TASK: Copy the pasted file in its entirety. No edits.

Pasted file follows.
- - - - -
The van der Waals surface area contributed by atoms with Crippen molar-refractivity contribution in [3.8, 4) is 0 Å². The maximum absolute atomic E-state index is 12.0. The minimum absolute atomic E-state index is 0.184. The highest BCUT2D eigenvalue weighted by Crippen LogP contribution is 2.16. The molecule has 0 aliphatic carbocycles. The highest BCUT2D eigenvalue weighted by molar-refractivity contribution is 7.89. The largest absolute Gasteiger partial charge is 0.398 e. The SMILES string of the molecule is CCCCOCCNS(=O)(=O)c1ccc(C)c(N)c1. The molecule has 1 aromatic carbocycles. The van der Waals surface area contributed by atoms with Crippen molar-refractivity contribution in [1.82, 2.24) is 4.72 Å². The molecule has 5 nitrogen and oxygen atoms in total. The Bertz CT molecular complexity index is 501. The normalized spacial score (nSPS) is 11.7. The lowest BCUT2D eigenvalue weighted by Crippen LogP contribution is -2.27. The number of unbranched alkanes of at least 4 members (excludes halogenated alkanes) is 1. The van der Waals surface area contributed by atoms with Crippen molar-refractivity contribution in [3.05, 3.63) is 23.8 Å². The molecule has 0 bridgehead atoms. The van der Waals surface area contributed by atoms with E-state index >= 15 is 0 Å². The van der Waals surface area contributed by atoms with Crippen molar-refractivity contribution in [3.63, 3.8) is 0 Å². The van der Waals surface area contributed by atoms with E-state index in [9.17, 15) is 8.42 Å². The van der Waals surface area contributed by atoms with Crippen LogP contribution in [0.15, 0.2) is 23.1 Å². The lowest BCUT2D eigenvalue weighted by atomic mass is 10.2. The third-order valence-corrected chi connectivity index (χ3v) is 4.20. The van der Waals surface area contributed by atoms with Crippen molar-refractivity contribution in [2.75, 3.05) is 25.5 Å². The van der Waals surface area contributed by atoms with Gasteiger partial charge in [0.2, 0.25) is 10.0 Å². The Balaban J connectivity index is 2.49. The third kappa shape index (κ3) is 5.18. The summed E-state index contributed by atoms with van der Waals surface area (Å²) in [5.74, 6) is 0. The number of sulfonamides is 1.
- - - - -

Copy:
The van der Waals surface area contributed by atoms with Crippen molar-refractivity contribution in [3.8, 4) is 0 Å². The maximum absolute atomic E-state index is 12.0. The minimum absolute atomic E-state index is 0.184. The highest BCUT2D eigenvalue weighted by Crippen LogP contribution is 2.16. The molecule has 0 aliphatic carbocycles. The highest BCUT2D eigenvalue weighted by molar-refractivity contribution is 7.89. The largest absolute Gasteiger partial charge is 0.398 e. The SMILES string of the molecule is CCCCOCCNS(=O)(=O)c1ccc(C)c(N)c1. The molecule has 1 aromatic carbocycles. The van der Waals surface area contributed by atoms with Crippen molar-refractivity contribution in [1.82, 2.24) is 4.72 Å². The molecule has 5 nitrogen and oxygen atoms in total. The Bertz CT molecular complexity index is 501. The normalized spacial score (nSPS) is 11.7. The lowest BCUT2D eigenvalue weighted by Crippen LogP contribution is -2.27. The number of unbranched alkanes of at least 4 members (excludes halogenated alkanes) is 1. The van der Waals surface area contributed by atoms with Crippen molar-refractivity contribution in [3.05, 3.63) is 23.8 Å². The molecule has 0 bridgehead atoms. The van der Waals surface area contributed by atoms with E-state index >= 15 is 0 Å². The van der Waals surface area contributed by atoms with Crippen molar-refractivity contribution in [3.63, 3.8) is 0 Å². The van der Waals surface area contributed by atoms with E-state index in [9.17, 15) is 8.42 Å². The van der Waals surface area contributed by atoms with Crippen LogP contribution in [0.15, 0.2) is 23.1 Å². The lowest BCUT2D eigenvalue weighted by atomic mass is 10.2. The third-order valence-corrected chi connectivity index (χ3v) is 4.20. The van der Waals surface area contributed by atoms with Crippen molar-refractivity contribution in [2.75, 3.05) is 25.5 Å². The van der Waals surface area contributed by atoms with Gasteiger partial charge in [0.2, 0.25) is 10.0 Å². The Balaban J connectivity index is 2.49. The third kappa shape index (κ3) is 5.18. The summed E-state index contributed by atoms with van der Waals surface area (Å²) in [5.74, 6) is 0. The number of sulfonamides is 1.